10 Must-Have Classroom Technologies for the New School Year

10 Must-Have Classroom Technologies for the New School Year

Samsung’s SDP-760 Digital PresenterTech managers and teachers share one major back-to-school wish this year: The “right” technology in the classroom.

The K-12 numbers come from a national survey conducted by PBS Learning Media (pbslearningmedia.org)—a free interactive teaching resource site for K-12 teachers. According to PBS, 91 percent of teachers surveyed have computers in their classroom, but only 21 percent believe that they have the “right technology.” Three-fourths want more tech in their classrooms as well.

PBS also found 93 percent of teachers believe that interactive whiteboards enrich classroom instruction, followed by 81 percent who said the same about tablet PCs. 77 percent said that classroom technology increase their students’ motivation to learn, while 63 percent of teachers surveyed blamed tight budgets for blocking their access to classroom technology.

That’s the picture for K-12. In colleges, smart classrooms are also becoming the rule, not the exception. So too are innovative, free information technology products such as Google Apps for Education. According to U.S. News and World Report, 66 of the top 100 U.S. universities are on Apps. Meanwhile, more than 16 million students, faculty, and staff worldwide are using Apps for Education.

Additionally, distance learning interest is skyrocketing. Distance learning is 46 percent of the $913 billion dollar U.S. Education and Training Market, according to the United States Distance Learning Association (usdla.org). 55 percent of public school districts reported having students enrolled in distance education courses in 2009-10. Among those districts, 96 percent reported having students enrolled in distance education courses at the high school level, 19 percent at the middle or junior high school level, six percent at the elementary school level, and four percent in combined or ungraded schools. The latter figures come from the National Center for Education Statistics and the Office of Educational Technology, U.S. Department of Education.

In line with this research, AV Technology magazine is proud to present an ed tech compendium. This article is just a sample of what is possible in classrooms, but the popularity of these innovations in the end-user community proves they have become integral to the learning process.

Tablet Computers & BYOD-Ready Schools

With their ability to support word processing, graphics, and Web browsing, tablet computers have become a must-have tool for K-12 educators. They’re not alone: U.S. FCC chair Julius Genachowski is pushing for tablets to take the place of paper textbooks.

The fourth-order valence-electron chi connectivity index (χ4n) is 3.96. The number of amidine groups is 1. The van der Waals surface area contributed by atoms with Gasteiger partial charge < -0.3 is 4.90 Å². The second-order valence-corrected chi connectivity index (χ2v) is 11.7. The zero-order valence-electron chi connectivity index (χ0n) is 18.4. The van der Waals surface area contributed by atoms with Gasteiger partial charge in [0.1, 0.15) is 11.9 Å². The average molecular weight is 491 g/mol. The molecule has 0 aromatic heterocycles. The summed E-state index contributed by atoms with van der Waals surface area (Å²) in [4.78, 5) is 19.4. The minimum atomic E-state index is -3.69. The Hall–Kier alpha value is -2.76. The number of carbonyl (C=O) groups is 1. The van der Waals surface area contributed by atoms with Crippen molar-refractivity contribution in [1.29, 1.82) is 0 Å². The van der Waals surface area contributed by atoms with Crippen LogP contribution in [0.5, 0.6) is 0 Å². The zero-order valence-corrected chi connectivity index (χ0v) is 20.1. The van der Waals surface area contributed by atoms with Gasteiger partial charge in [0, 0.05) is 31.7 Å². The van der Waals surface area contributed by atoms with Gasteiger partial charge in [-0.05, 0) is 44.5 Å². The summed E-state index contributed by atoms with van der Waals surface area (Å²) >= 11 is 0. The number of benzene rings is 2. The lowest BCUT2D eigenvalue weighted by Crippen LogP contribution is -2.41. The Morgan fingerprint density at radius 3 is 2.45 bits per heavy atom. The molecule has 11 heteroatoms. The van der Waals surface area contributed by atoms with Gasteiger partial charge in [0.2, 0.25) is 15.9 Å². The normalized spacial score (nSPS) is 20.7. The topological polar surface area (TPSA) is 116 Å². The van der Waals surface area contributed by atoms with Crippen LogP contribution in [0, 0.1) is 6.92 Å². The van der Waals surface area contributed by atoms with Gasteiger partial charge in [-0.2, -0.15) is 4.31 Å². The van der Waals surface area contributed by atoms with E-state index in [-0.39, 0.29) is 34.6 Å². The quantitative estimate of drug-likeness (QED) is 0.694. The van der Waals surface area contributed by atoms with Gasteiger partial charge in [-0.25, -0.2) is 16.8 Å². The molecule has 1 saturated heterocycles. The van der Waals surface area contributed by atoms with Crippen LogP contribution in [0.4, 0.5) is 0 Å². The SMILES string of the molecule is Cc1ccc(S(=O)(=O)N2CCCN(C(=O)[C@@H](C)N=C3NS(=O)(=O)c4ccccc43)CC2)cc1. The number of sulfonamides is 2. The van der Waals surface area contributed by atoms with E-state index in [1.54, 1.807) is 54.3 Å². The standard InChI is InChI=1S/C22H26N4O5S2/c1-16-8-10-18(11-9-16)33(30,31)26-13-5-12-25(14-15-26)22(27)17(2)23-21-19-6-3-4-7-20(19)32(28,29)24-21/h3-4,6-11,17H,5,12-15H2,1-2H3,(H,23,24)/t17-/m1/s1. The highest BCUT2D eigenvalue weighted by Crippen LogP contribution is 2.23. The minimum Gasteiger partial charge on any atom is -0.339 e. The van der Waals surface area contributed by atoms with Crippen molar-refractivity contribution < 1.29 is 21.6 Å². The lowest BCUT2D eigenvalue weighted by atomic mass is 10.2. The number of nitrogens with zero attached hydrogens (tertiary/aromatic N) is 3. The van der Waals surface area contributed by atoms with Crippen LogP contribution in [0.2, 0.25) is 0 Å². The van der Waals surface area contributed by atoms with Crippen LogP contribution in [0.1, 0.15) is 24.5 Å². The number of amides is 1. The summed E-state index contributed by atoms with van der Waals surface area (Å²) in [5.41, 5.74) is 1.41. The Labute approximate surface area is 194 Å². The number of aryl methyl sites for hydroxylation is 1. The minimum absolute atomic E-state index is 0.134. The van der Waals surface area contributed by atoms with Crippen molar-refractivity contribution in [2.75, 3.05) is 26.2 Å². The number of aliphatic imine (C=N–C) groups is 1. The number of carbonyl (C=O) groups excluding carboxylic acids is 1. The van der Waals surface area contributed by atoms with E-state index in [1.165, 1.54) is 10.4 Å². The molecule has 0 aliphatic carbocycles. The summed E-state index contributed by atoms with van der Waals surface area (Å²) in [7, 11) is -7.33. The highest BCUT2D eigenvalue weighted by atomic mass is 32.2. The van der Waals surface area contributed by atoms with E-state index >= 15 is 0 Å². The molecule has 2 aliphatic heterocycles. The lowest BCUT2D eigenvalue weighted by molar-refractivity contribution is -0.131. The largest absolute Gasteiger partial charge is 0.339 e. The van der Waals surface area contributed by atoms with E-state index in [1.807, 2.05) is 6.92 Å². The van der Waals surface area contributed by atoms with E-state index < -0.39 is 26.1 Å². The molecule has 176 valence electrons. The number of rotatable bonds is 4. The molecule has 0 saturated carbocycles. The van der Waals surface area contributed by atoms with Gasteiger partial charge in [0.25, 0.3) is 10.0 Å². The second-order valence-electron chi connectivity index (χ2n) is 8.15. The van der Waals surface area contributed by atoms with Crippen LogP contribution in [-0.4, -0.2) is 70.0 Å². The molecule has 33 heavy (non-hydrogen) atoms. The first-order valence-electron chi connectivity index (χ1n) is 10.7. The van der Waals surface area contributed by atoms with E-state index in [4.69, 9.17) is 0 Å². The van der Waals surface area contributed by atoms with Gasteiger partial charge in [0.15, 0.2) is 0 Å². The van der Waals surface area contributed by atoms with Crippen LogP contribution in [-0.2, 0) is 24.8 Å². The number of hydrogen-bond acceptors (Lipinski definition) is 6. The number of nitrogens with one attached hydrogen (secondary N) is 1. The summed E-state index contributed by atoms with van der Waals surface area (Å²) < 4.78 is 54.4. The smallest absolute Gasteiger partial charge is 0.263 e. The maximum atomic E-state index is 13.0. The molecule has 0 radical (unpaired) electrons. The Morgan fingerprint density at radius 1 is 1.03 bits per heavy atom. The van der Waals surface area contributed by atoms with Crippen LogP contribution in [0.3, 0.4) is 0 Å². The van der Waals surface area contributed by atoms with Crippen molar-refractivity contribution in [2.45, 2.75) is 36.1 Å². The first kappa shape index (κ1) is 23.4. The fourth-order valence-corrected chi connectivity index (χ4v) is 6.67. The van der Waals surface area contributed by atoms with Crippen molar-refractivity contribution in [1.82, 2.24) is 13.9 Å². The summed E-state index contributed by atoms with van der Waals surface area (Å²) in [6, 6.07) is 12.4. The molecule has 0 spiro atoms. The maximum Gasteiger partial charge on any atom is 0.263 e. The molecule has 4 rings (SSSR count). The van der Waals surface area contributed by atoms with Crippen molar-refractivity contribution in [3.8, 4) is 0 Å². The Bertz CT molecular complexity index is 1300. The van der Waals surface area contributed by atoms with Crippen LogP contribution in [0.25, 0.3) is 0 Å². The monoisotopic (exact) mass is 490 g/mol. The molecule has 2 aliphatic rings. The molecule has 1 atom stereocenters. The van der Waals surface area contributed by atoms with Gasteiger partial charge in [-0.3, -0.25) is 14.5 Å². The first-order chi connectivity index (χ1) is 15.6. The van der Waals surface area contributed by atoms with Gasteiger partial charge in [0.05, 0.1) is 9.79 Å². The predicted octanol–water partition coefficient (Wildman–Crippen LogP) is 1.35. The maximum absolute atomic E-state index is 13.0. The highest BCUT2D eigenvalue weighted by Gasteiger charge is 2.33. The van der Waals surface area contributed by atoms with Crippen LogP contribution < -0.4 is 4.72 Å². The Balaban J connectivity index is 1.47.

“Other nations like South Korea and Turkey are racing to seize the opportunities of digital textbooks,” Genachowski said during a public forum on the topic in March of 2012. “We need to step up our efforts to realize the promise of this new technology in the U.S.” Studies estimate that paper textbooks cost U.S schools $7 billion a year, and that moving to tablet computers could save $250 a student, plus ensure that they are always using up-to-date content.

Meanwhile, tablets are also suited for college students, given these devices’ size, price-point, functionality— and undeniable ‘cool factor’.

U.S. FCC chair Julius Genachowski believes that more schools should embrace tablet technology..When it comes to tablets, iPad rules (apple.com). Other popular tablets to consider include the Google Nexus 7 (google.com/nexus/#/7) and the Amazon Kindle (amazon.com/kindle). Gamestop offers refurbished tablets that will save more than $100 over buying a brand new one.

There are flies in the tablet ointment, however— security and network concerns. A host of problems can arise when students are encouraged to bring their own tablets to school. “Bring your own devices (BYOD) is raising havoc with wireless access,” said Steven Thorburn, principal consultant with Thorburn Associates, an AV systems consultancy based in Castro Valley, CA. “When I walk around a campus and look at the Wi-Fi usage map on my ‘smart device’, there does not seem to be any open space.”

Indeed, tablets are convenient, but don’t be fooled. Many end-users testify that tablets are not as functional as their laptop or desktop compatriots. The devices can be hooked up to a projector or VGA-equipped monitor for video mirroring via VGA adaptor, but not all apps will display. There are many limitations, so keep that in mind.

Google Apps for Education

For many schools, Google Apps for Education (google.com/apps/intl/en/edu/) is a lifeline. This collection of free educational applications provides colleges and K-12 schools with email, calendar, instant messaging, word processing and spreadsheets, Web page creation, discussion boards, SketchUp, and online storage—plus many more free programs.

“Now there is a collaboration software called TeamBox which integrates with Google Docs, Calendar, and Gmail to give you a great integrated project management tool,” said Mary McDaniel, an AV manager at University of Colorado Boulder (CU Boulder; colorado.edu). “As an end-user, I really love Google Sites—group discussions, postings [et cetera]. In one group, students were able to collaborate about job postings. Not only were they getting an education, but jobs too.”

Lecture Capture: Portable & Hardwired